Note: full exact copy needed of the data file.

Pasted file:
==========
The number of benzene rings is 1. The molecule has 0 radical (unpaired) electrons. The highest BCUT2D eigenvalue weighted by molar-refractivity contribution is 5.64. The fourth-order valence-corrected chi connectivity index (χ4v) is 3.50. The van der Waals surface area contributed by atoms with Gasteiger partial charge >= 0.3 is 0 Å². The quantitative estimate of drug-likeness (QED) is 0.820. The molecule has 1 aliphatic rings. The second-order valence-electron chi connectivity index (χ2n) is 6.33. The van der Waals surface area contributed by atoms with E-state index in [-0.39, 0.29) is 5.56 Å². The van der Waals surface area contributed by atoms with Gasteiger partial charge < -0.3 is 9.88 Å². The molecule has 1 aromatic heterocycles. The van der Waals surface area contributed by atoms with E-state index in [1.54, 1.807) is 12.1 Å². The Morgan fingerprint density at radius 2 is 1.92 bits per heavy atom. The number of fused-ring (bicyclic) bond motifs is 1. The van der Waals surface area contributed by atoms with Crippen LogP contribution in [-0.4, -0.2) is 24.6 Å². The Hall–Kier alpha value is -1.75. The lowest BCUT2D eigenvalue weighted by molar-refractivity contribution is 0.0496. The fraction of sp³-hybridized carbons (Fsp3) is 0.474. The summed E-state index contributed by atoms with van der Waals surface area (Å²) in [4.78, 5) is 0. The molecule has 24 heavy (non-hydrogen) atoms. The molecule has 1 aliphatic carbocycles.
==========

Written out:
The number of benzene rings is 1. The molecule has 0 radical (unpaired) electrons. The highest BCUT2D eigenvalue weighted by molar-refractivity contribution is 5.64. The fourth-order valence-corrected chi connectivity index (χ4v) is 3.50. The van der Waals surface area contributed by atoms with Gasteiger partial charge >= 0.3 is 0 Å². The quantitative estimate of drug-likeness (QED) is 0.820. The molecule has 1 aliphatic rings. The second-order valence-electron chi connectivity index (χ2n) is 6.33. The van der Waals surface area contributed by atoms with E-state index in [-0.39, 0.29) is 5.56 Å². The van der Waals surface area contributed by atoms with Gasteiger partial charge < -0.3 is 9.88 Å². The molecule has 1 aromatic heterocycles. The van der Waals surface area contributed by atoms with E-state index in [1.54, 1.807) is 12.1 Å². The Morgan fingerprint density at radius 2 is 1.92 bits per heavy atom. The number of fused-ring (bicyclic) bond motifs is 1. The van der Waals surface area contributed by atoms with Crippen LogP contribution in [-0.4, -0.2) is 24.6 Å². The Hall–Kier alpha value is -1.75. The lowest BCUT2D eigenvalue weighted by molar-refractivity contribution is 0.0496. The fraction of sp³-hybridized carbons (Fsp3) is 0.474. The summed E-state index contributed by atoms with van der Waals surface area (Å²) in [4.78, 5) is 0. The molecule has 24 heavy (non-hydrogen) atoms. The molecule has 1 aliphatic carbocycles.